Academic Careers Understood through Measurement and Norms (ACUMEN) addresses the current discrepancy between the broader social and economic functions of scientific and scholarly research in all fields of the sciences, social sciences and the humanities and the dominant criteria for evaluating performance by researchers. The assessment of the performance of individual researchers is the cornerstone of the scientific and scholarly workforce. These evaluations happen at different stages of the careers of researchers and come in different forms, among others: job interviews, annual performance assessments, journal peer review of researchers’ manuscripts, and reviews of grant applications. These evaluations have a tremendous influence on all aspects of knowledge production. Moreover, the very criteria of what counts as excellent and relevant research for the next generation of researchers will be strongly influenced by their current experiences in the regular evaluation exercises to which they are subjected. It is therefore urgent that the criteria used in evaluations at the individual level have a clear and well-understood relationship with the requirements that scientists and scholars will need to meet in the near future. Understanding the ways in which researchers are evaluated by their peers and institutions is crucial for assessing how the science system can be improved and enhanced.
Within the framework of the Lisbon Agenda, ACUMEN will develop criteria and guidelines for Good Evaluation Practices (GEP). These will culminate in recommendations for an ACUMEN Portfolio of evidence in support of individual career achievements for researchers throughout science and engineering, social science and the humanities. Each researcher’s ACUMEN Portfolio will combine multiple qualitative and quantitative evidence sources about their career and contributions. The structure of ACUMEN Portfolios for individual academics will be based upon comparative research on: 1) the peer review system in Europe; 2) new quantitative performance indicators; and 3) new ways of using the web by researchers. ACUMEN is based on a specific conceptualization of what evaluation in scientific and scholarly research performs, and on a diagnosis of some of the key problems in the current evaluation system in Europe. These are the main ideas that drive the research agenda of ACUMEN. This section will first explain these ideas, subsequently specify the research goals of ACUMEN, and then explain how they relate to the goals of the Call.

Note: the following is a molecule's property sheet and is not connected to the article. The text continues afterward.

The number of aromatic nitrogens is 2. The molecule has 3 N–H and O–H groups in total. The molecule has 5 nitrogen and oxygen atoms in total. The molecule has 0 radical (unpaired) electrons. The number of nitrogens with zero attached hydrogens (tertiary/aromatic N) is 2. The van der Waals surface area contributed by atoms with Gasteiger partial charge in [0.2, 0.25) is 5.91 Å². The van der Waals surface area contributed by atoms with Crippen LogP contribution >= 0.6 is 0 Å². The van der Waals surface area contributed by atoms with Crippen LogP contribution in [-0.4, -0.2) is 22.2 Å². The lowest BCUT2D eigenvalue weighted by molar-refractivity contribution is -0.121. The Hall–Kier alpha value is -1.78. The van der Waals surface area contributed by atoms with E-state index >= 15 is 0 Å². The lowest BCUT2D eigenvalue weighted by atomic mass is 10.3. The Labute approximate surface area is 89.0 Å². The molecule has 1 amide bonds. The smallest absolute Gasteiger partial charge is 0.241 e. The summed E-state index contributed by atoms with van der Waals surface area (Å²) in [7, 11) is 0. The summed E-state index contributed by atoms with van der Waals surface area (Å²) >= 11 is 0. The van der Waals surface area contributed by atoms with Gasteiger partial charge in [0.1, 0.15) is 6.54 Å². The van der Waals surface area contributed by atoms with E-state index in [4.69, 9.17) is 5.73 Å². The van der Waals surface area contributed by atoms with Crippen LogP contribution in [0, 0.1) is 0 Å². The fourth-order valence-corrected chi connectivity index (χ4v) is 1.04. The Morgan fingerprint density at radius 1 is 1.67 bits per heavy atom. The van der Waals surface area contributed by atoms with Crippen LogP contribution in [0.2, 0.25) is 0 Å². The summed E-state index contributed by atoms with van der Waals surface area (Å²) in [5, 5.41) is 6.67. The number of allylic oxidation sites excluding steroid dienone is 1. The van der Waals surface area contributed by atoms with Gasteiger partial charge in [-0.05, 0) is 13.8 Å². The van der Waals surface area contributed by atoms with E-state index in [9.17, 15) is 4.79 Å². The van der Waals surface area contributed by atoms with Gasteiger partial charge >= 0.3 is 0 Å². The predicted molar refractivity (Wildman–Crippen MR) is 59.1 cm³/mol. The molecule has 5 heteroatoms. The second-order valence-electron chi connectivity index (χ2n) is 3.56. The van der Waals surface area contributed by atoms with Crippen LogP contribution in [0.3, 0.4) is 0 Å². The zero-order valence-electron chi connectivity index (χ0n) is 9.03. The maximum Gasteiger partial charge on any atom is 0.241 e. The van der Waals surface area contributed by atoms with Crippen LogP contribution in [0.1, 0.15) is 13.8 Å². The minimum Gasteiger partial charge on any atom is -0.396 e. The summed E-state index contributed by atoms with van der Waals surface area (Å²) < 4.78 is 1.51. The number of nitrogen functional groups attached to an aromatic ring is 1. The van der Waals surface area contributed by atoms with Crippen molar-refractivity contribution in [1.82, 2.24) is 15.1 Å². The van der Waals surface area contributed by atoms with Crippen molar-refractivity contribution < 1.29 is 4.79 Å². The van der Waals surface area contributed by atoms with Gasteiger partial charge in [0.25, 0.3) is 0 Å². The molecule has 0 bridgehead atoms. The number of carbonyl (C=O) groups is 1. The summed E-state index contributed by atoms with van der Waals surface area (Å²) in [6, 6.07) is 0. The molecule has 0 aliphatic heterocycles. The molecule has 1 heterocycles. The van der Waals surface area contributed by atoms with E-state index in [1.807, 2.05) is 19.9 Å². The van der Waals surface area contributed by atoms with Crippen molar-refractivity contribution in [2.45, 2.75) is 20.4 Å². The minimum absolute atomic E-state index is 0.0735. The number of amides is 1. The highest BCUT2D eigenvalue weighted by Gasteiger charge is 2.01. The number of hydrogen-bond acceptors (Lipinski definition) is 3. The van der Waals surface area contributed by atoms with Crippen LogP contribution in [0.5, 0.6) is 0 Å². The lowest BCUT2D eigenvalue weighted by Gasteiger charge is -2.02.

ACUMEN departs from the dominant definition of evaluation in three different dimensions. First, evaluating research performance is usually conceptualized as the more or less straightforward measurement of the production of institutions, groups and individual researchers working in these settings. These researchers are subjected to the evaluation, and although in some countries they are usually asked to prepare forms of self-evaluation, they are not seen as the central actor in the evaluation process but as its object. Second, evaluators usually assume that the evaluation process itself is neutral with respect to the outcomes. Their vision is also often limited to the specific evaluation at hand, and they have no overview of the cumulative effects of evaluations of individuals on the scientific and scholarly system at a higher level of aggregation. In other words, evaluators have a systemic blind spot with respect to the constructive effects of the evaluation criteria and process. Third, evaluation is usually conceptualized in universal, more or less timeless, concepts such as “excellence”, “originality”, and “social relevance”. These concepts basically function as container concepts that can have quite different meanings in different contexts. Framing evaluation in these container concepts often prevents an understanding of the social and cultural variation in actual evaluation practices. These practices are still poorly understood, partly due to the confidential nature of job assessments, journal publication peer review, and grant application evaluations. As Lamont (2009) has remarked: “Peer review is secretive”.